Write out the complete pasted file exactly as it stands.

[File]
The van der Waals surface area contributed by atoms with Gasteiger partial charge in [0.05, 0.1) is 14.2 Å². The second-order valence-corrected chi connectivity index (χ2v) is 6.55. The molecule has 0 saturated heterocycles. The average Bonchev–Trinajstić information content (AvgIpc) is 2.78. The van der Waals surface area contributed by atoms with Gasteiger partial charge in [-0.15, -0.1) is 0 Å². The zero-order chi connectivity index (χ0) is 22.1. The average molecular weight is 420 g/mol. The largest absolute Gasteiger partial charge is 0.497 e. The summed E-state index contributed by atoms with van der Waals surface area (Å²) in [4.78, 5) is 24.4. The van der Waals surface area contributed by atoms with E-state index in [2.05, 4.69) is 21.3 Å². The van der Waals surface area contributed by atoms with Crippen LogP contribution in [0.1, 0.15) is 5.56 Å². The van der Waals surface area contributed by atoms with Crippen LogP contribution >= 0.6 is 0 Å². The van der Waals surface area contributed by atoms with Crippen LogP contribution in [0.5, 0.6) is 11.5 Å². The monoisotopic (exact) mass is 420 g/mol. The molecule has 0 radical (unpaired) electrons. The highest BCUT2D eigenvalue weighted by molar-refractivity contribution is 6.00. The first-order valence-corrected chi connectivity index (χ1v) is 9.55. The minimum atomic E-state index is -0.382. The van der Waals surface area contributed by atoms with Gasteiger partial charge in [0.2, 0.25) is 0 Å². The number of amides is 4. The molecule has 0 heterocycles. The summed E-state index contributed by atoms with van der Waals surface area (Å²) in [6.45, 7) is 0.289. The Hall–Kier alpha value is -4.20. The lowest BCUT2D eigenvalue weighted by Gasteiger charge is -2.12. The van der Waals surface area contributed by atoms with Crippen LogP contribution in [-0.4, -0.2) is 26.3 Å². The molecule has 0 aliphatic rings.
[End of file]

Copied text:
The van der Waals surface area contributed by atoms with Gasteiger partial charge in [0.05, 0.1) is 14.2 Å². The second-order valence-corrected chi connectivity index (χ2v) is 6.55. The molecule has 0 saturated heterocycles. The average Bonchev–Trinajstić information content (AvgIpc) is 2.78. The van der Waals surface area contributed by atoms with Gasteiger partial charge in [-0.15, -0.1) is 0 Å². The zero-order chi connectivity index (χ0) is 22.1. The average molecular weight is 420 g/mol. The largest absolute Gasteiger partial charge is 0.497 e. The summed E-state index contributed by atoms with van der Waals surface area (Å²) in [4.78, 5) is 24.4. The van der Waals surface area contributed by atoms with E-state index in [2.05, 4.69) is 21.3 Å². The van der Waals surface area contributed by atoms with Crippen LogP contribution in [0.1, 0.15) is 5.56 Å². The van der Waals surface area contributed by atoms with Crippen LogP contribution >= 0.6 is 0 Å². The van der Waals surface area contributed by atoms with Crippen LogP contribution in [0.5, 0.6) is 11.5 Å². The monoisotopic (exact) mass is 420 g/mol. The molecule has 0 radical (unpaired) electrons. The highest BCUT2D eigenvalue weighted by molar-refractivity contribution is 6.00. The first-order valence-corrected chi connectivity index (χ1v) is 9.55. The minimum atomic E-state index is -0.382. The van der Waals surface area contributed by atoms with Gasteiger partial charge in [0.2, 0.25) is 0 Å². The number of amides is 4. The molecule has 0 heterocycles. The summed E-state index contributed by atoms with van der Waals surface area (Å²) in [6.45, 7) is 0.289. The Hall–Kier alpha value is -4.20. The lowest BCUT2D eigenvalue weighted by Gasteiger charge is -2.12. The van der Waals surface area contributed by atoms with Crippen LogP contribution in [-0.4, -0.2) is 26.3 Å². The molecule has 0 aliphatic rings.